I write today on February 22, 2017, the official “monthiversary” of my arrival in Budapest. Having personally rode the emotional rollercoaster that is the forced separation from home, I can honestly say I have become a more confident traveler. This equates to having a sense of familiarity almost everywhere I go and have gone. If you have been following along with my blog you already know that my travels abroad have taken me to three vastly different cities; Budapest, Bratislava, and Amsterdam. Each city with its unique culture, identity, and what I call a “traveler’s learning curve”. The aforementioned learning curve can be defined as the amount of time it takes one to familiarize themselves with the city to a point where they are comfortable traveling through the city. Usually this learning curve is directly correlated with the size of the city, thus making Amsterdam the most challenging task yet. To add a layer of difficulty I managed to book my flight a day earlier than I was originally supposed to, this meant that I would need to book an extra night as well as be on my own for the majority of my first day in the city.
In the face of this adversity I was forced into the role of a “carefree drifter”, as feeling that was comforting in that it was simply easier to roll with the punches. As the day dragged on without any particular goals in mind I quickly became frustrated that I wasn’t really getting anything accomplished. It took me nearly three hours to realize the paper map I had purchased simply was not cutting it as I walked in a circle for the fourth time. It was at this moment I decided to download an offline map to my phone, and this gave me a new confidence to roam much more freely and with more direction. It was this time with the offline map which instantly provided my location, that I was able to gain a better understanding of the city. I was able to finally take my head out of the map and become an active observer. I felt myself moving towards the ‘mindful traveler’ category where I could observe the traditions of those that were around and the general atmosphere and culture. Amsterdam being one the most accepting places in the world it was absolutely fascinating to observe and watch the interactions between people. I quickly recognized that the places that I had been wandering were intentionally designed to capture the attention of tourists and decided to break out and find new areas to explore. I was pleasantly surprised to find beautiful neighborhoods with buildings that seemed to more accurately capture the feeling of the entire city. I was absolutely amazed with the way the city had found a way to co-exist with people being from all walks of life from entirely different cultures and value-sets. It seemed so simple, the created districts based on interests. Of course there is the infamous Red-Light district, which I would coin the Sin-District, where everything that is essentially considered “unacceptable” by most culture’s standards existed peacefully. The success behind this was in the fact that it was isolated to one portion of the city, and those that were not interested could very easily avoid the area and be entirely unaffected by it. Subsequently the further you got away from the train-station that dropped off the tourists, the less touristy the city got. Immediately after the red-light district there were museum districts, art districts, music districts, and many more. The cohabitation of these vastly different cultures was truly inspiring and idea that I hope will radiate around the world with time as we become more globalized. To the right I have placed a picture I took of a painting by Banksy, a social commentating street artist. This particular painting I have interpreted to represent the fact that strings that have held our mentality in place and have become the norms should be challenged. This is the sensation that Amsterdam provided to me and thus why this particular picture is representative of my travel there.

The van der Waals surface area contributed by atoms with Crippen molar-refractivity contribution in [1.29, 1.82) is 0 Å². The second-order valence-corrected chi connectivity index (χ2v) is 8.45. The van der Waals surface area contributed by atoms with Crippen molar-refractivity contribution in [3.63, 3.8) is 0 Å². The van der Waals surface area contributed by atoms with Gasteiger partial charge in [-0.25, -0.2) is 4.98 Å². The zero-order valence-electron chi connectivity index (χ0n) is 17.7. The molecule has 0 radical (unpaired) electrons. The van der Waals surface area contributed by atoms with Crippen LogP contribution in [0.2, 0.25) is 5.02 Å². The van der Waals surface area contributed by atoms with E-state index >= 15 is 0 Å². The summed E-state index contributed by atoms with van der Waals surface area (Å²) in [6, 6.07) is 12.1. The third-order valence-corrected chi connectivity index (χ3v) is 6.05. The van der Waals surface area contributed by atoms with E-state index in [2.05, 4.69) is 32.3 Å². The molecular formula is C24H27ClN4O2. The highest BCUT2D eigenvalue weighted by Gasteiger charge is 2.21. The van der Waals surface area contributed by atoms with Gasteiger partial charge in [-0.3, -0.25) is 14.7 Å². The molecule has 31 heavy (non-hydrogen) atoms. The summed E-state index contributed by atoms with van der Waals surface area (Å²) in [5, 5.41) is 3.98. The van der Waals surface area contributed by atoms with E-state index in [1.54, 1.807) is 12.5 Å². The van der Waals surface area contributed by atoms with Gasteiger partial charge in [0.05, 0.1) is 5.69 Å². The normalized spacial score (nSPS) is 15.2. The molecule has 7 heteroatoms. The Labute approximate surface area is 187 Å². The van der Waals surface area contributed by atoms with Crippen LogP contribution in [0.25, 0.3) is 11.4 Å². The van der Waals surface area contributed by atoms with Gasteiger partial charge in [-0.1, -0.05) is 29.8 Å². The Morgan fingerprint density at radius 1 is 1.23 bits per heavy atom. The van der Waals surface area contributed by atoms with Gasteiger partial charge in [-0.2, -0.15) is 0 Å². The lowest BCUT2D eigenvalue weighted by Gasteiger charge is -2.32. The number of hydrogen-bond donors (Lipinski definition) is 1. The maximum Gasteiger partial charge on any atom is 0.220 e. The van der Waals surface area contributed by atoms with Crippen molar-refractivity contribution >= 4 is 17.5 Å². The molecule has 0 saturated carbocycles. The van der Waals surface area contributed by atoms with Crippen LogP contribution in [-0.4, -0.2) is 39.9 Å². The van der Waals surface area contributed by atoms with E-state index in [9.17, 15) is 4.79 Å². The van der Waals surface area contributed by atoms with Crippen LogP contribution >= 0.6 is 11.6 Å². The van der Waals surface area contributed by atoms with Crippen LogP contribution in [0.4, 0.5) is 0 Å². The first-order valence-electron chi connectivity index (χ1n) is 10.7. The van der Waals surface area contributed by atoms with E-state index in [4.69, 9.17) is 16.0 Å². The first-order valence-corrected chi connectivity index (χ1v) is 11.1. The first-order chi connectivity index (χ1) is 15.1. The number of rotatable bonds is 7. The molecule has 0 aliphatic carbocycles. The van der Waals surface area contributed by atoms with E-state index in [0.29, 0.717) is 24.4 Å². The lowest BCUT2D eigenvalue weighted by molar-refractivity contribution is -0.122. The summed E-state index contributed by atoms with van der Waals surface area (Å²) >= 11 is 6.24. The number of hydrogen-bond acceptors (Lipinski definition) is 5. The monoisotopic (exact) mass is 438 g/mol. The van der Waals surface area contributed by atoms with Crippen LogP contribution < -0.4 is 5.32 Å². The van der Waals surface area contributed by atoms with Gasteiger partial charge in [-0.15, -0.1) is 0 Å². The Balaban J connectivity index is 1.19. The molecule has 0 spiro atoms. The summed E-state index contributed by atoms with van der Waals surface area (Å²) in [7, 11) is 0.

Now in the beginning I mentioned the cities that I have visited so far throughout my journey abroad, describing how each of them had “learning curve”. This learning curve largely depends on the complexity and size of the city, but also on the individual. When I first arrived I felt as though I had no idea how to navigate while I was living in a city. Instantly I was overwhelmed by not only just the proximity of other people but even the proximity of the buildings. In the past I would often joke saying “Buildings need to be spread out, otherwise they give me anxiety I just need the space to be there.” While I felt as though I was joking when I said this, I did not realize how true that statement rang. But being on the official “monthiversary” I realize now that I have been able to gain a new appreciation for the proximity of everything. My solo travel to Amsterdam gave me new insight into where my travelling abilities lacked, and allowed me to develop those skills. Now I have confidence that I am no longer an amateur city navigator and that no matter what city you drop me in, and no matter what language the speak I can learn the system and be a successful traveler. I have never felt a greater self-pride overcoming this source of anxiety and turning it into something that I can draw confidence from. While I am not arguing that I am a city dweller and could be a guide for others by any stretch, but rather I have become a self-sufficient explorer. It gives me joy to be able to add “explorer” to my tag-line of personality-descriptors. Before having come here I did not think that this would be a result of my experience, and I hope to continue to gather travel related accolades. With each step down this path I develop my extrinsic world view, and my intrinsic understanding of myself. Reaching a point where I am eager to develop more and continue down this path entirely changes my outlook on not only my travels but also my life’s journey.